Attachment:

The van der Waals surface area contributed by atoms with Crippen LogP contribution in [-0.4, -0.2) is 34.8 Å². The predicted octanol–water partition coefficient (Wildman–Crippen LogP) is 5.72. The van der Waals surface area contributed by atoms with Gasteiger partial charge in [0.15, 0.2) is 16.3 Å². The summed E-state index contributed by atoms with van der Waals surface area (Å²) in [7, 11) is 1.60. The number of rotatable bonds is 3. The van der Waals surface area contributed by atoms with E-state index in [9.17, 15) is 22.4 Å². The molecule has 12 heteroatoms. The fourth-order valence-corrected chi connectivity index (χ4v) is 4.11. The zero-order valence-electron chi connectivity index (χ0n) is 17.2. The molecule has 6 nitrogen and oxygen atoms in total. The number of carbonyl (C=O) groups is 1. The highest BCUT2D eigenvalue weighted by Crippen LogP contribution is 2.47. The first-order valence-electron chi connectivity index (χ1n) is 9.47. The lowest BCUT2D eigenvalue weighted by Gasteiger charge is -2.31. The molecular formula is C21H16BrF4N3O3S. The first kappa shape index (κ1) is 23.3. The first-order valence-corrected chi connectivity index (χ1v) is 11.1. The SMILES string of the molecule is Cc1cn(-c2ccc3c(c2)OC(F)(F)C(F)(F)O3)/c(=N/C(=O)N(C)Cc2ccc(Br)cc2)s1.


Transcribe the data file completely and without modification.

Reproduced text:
The van der Waals surface area contributed by atoms with Crippen LogP contribution in [-0.4, -0.2) is 34.8 Å². The predicted octanol–water partition coefficient (Wildman–Crippen LogP) is 5.72. The van der Waals surface area contributed by atoms with Gasteiger partial charge in [0.15, 0.2) is 16.3 Å². The summed E-state index contributed by atoms with van der Waals surface area (Å²) in [7, 11) is 1.60. The number of rotatable bonds is 3. The van der Waals surface area contributed by atoms with E-state index in [9.17, 15) is 22.4 Å². The molecule has 12 heteroatoms. The fourth-order valence-corrected chi connectivity index (χ4v) is 4.11. The zero-order valence-electron chi connectivity index (χ0n) is 17.2. The molecule has 6 nitrogen and oxygen atoms in total. The number of carbonyl (C=O) groups is 1. The highest BCUT2D eigenvalue weighted by Crippen LogP contribution is 2.47. The first-order valence-electron chi connectivity index (χ1n) is 9.47. The lowest BCUT2D eigenvalue weighted by Gasteiger charge is -2.31. The molecular formula is C21H16BrF4N3O3S. The first kappa shape index (κ1) is 23.3. The first-order valence-corrected chi connectivity index (χ1v) is 11.1. The SMILES string of the molecule is Cc1cn(-c2ccc3c(c2)OC(F)(F)C(F)(F)O3)/c(=N/C(=O)N(C)Cc2ccc(Br)cc2)s1.